Rachel Semmel, spokesperson for the Center for Renewing America, where Friend holds a senior fellow position, stating, “The FBI is resorting to lies and misinformation because they perceive Steve’s courage and honesty as a threat to their corruption.”

Both Allen and Friend have a 30-day window to request a reconsideration of the FBI’s decision.

Garret O’Boyle, a suspended FBI agent, has not shared his direct disclosures or the FBI suspension notice with House Democrats, according to reviewed transcripts. During his closed-door interview with the subcommittee earlier this year, O’Boyle considered his allegations against the FBI confidential.

Democratic Representative Dan Goldman, a member of the subcommittee, expressed interest in exploring any potential connections between the whistleblowers and associates of former President Donald Trump. He stated, “I am very interested to determine what degree of coordination there has been between these whistleblowers and the committee and other associates of Donald Trump. So, we’ve got a lot of questions for them, both about the substance of their claims and about their bias.”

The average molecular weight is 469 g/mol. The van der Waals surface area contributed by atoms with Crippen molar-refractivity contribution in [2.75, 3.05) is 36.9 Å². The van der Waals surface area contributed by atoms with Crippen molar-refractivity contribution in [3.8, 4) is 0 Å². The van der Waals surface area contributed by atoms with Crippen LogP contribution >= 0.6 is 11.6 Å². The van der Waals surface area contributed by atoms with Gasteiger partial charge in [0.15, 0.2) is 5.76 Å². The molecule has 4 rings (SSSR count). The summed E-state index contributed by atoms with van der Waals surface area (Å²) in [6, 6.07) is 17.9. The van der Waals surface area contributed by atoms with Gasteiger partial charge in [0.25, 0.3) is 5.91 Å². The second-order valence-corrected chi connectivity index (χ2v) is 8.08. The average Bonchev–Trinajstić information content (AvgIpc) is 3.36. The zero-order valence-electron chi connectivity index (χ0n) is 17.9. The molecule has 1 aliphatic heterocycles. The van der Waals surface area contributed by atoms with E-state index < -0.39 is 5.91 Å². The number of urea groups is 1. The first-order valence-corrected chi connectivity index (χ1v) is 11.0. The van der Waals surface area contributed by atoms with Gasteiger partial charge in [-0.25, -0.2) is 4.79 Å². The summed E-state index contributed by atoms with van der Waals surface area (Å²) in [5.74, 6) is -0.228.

Democratic Representative Gerry Connolly, another member of the subcommittee, remarked that House Republicans have failed to substantiate anything with the accounts provided by the whistleblowers.

Jim Jordan’s FBI whistleblowers testifying publicly before Congress as questions about their legitimacy remain

The fourth individual scheduled to testify on Thursday is Tristan Leavitt, the president of Empower Oversight. The organization legally represents a group of whistleblowers who are in contact with Congress, including Friend. Leavitt previously worked in the Office of the Special Counsel under the Trump administration, where he contributed to reforming the office’s whistleblower disclosure program. He also served on the Senate Judiciary Committee during the “Operation Fast and Furious” investigation, under former Chairman Chuck Grassley, and worked on the House Oversight Committee under former Chairman Jason Chaffetz, participating in the investigation into former Secretary of State Hillary Clinton’s use of a private email server.